Last Thursday, the Bexley Farmers’ Market held its last day of sales for the season. Since May, the citizens of Bexley have gone to the market every Thursday for fresh foods and treats.
In honor of the market’s eighth season, several vendors discussed their experiences and what the market means not just to them, but also the Bexley community as a whole.
The market was set up along South Dawson Avenue, which is practically a three-minute walk from the heart of Capital’s campus. Dawson Avenue is mainly brick road, which aesthetically contributed to the overall experience of exploring the market. Seeing all the stalls peddling various goods down the brick road can make anyone feel that they’re in a traditional marketplace.
Among the stalls that sell traditional market foods such as fruits and vegetables, there were also some interesting ones that were tailored to specific products and customer wants. For instance, one stall ran under the name of Tie Dye Larry, which was run by the husband-and-wife team of Larry and Laura Todd. Products included tie-dye shirts and colorful jewelry, along with the classic little treats known as “buckeyes,” which of course look similar to the famous state nut.
“My buckeyes have gone well with the Capital students, and his tie-dyes always do,” Laura Todd said.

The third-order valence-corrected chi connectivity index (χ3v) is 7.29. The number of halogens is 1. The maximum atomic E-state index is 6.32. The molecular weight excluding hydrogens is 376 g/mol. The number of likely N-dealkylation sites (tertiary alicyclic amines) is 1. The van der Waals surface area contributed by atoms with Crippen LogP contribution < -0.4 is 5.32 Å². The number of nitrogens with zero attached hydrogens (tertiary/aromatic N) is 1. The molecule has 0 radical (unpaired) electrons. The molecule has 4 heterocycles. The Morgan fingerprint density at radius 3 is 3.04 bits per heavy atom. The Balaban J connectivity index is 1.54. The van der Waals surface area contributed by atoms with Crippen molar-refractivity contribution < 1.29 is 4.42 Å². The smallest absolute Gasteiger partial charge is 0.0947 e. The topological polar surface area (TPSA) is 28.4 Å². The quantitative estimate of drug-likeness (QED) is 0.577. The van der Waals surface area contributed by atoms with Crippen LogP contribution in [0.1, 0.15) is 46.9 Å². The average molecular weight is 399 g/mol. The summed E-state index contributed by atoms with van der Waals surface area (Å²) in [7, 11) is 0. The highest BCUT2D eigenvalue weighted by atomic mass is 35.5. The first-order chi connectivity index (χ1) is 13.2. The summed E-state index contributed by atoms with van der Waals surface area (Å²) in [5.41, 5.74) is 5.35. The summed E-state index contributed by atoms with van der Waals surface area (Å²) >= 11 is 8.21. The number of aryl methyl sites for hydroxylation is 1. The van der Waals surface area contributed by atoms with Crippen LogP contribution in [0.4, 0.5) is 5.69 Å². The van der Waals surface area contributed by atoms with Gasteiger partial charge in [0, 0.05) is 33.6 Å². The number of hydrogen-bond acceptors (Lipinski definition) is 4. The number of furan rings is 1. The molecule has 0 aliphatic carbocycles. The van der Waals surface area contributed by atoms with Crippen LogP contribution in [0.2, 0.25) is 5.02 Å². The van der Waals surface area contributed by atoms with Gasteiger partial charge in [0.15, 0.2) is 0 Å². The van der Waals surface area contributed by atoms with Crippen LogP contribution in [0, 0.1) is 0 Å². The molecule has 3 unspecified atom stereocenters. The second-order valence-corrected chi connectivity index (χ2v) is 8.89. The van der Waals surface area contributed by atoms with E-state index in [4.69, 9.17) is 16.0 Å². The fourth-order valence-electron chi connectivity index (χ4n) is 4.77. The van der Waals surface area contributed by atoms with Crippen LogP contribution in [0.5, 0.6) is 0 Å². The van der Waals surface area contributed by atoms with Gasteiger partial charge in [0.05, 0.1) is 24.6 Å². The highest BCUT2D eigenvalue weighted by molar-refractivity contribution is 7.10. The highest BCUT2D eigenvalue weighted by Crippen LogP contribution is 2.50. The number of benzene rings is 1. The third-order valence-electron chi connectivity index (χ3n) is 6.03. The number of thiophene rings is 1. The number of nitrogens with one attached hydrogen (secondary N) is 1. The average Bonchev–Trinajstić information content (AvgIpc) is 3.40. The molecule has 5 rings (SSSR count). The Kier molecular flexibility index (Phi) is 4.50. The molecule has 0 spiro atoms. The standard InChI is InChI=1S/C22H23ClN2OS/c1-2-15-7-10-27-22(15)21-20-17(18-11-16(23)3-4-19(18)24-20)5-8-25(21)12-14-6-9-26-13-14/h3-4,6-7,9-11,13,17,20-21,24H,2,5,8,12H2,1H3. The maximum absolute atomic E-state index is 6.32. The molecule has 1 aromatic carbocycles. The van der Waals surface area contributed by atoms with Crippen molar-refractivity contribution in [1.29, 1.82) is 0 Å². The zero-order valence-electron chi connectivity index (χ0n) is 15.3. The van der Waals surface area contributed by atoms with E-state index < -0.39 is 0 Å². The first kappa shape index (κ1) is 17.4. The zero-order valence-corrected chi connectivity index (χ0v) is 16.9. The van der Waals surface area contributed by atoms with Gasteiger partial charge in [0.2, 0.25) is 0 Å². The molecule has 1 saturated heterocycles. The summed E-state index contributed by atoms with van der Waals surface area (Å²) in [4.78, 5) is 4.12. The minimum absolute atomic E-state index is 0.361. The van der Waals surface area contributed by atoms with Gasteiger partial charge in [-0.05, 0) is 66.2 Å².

Some other savory treats that were available for purchase in the market were mini doughnuts. A food truck was completely dedicated to preparing and cooking the dough from scratch. Customers had the opportunity to choose the seasonal flavor of pumpkin spice, and could also fancy up their doughnuts with toppings that included powdered sugar, cinnamon, and chocolate syrup. Eating warm doughnuts on a chill, fall day is the perfect combination.
Another stall that was present was Ohio City Pasta, which specializes in the creation of fresh pastas, raviolis, and sauces. Greg Hriczo was the vendor here, and explained that the small business had been participating in the market for several years now. For him, markets like this mean a lot to small businesses.
“It’s a good place to support local small businesses,” said Hriczo. “A lot of vendors here come from within a 50-mile radius.”
Farmers’ markets are indeed a good way to support local producers, but they also serve as a great resource for local residents. Barry Keller, a vendor selling SaraBee Pure Honey products, elaborated on this.
“I think for Bexley, it’s a great neighborhood market,” Keller said. “It allows people to be able to walk to the market and find fresh produce, pure honey, baked goods, jams, and coffee. Residents can come and get their favorite things weekly.”
The importance and popularity of the market can definitely show in its average customer base that arrive every Thursday. Jaime Moore, who has been coordinating this event for several years now, mentioned the amount of people they can usually expect to see.
“We have always been impressed by the crowd here in Bexley,” said Moore. “Short of a day like today when it gets a little cold and chilly, but usually we can see anywhere from 4,600 customers a day.”
Among all the customers at the market was first-year Capital student Hannah Singleton. Singleton was attending the market with a group of friends and talked about her experiences there.
“It’s been fun, it’s been interesting, and you know, it’s neat to see all the local things that people do. It’s nice to support locally.”